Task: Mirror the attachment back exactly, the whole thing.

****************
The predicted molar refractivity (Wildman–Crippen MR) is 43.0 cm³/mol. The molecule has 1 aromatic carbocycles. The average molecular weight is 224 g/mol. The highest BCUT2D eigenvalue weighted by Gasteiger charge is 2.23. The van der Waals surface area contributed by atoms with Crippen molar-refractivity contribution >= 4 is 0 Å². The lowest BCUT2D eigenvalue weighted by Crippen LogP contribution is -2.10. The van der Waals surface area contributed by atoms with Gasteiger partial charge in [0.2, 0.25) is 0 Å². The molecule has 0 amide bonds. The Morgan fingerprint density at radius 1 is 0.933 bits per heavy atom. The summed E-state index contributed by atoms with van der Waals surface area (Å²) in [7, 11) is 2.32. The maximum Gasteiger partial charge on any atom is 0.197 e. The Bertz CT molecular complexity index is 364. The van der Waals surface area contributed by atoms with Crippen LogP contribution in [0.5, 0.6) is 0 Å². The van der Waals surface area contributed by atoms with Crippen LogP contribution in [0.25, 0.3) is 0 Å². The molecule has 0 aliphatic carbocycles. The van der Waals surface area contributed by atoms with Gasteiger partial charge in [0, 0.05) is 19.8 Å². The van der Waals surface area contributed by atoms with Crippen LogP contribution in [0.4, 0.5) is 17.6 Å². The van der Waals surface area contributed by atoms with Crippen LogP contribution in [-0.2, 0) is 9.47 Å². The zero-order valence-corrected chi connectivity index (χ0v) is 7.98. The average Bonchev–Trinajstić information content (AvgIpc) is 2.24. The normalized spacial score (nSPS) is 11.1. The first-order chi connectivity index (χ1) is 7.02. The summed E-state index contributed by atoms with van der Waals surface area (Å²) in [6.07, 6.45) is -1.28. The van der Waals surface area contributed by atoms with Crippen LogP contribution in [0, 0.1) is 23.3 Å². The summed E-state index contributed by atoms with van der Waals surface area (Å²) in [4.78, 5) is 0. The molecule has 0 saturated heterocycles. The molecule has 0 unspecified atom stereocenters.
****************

The predicted molar refractivity (Wildman–Crippen MR) is 43.0 cm³/mol. The molecule has 1 aromatic carbocycles. The average molecular weight is 224 g/mol. The highest BCUT2D eigenvalue weighted by Gasteiger charge is 2.23. The van der Waals surface area contributed by atoms with Crippen molar-refractivity contribution >= 4 is 0 Å². The lowest BCUT2D eigenvalue weighted by Crippen LogP contribution is -2.10. The van der Waals surface area contributed by atoms with Gasteiger partial charge in [0.2, 0.25) is 0 Å². The molecule has 0 amide bonds. The Morgan fingerprint density at radius 1 is 0.933 bits per heavy atom. The summed E-state index contributed by atoms with van der Waals surface area (Å²) in [7, 11) is 2.32. The maximum Gasteiger partial charge on any atom is 0.197 e. The Bertz CT molecular complexity index is 364. The van der Waals surface area contributed by atoms with Crippen LogP contribution in [0.5, 0.6) is 0 Å². The van der Waals surface area contributed by atoms with Crippen LogP contribution in [0.25, 0.3) is 0 Å². The molecule has 0 aliphatic carbocycles. The van der Waals surface area contributed by atoms with Gasteiger partial charge in [0, 0.05) is 19.8 Å². The van der Waals surface area contributed by atoms with Crippen LogP contribution in [0.4, 0.5) is 17.6 Å². The van der Waals surface area contributed by atoms with Crippen LogP contribution in [-0.2, 0) is 9.47 Å². The zero-order valence-corrected chi connectivity index (χ0v) is 7.98. The average Bonchev–Trinajstić information content (AvgIpc) is 2.24. The normalized spacial score (nSPS) is 11.1. The first-order chi connectivity index (χ1) is 7.02. The summed E-state index contributed by atoms with van der Waals surface area (Å²) in [6.07, 6.45) is -1.28. The van der Waals surface area contributed by atoms with Crippen LogP contribution in [0, 0.1) is 23.3 Å². The summed E-state index contributed by atoms with van der Waals surface area (Å²) in [4.78, 5) is 0. The molecule has 0 saturated heterocycles. The molecule has 0 unspecified atom stereocenters.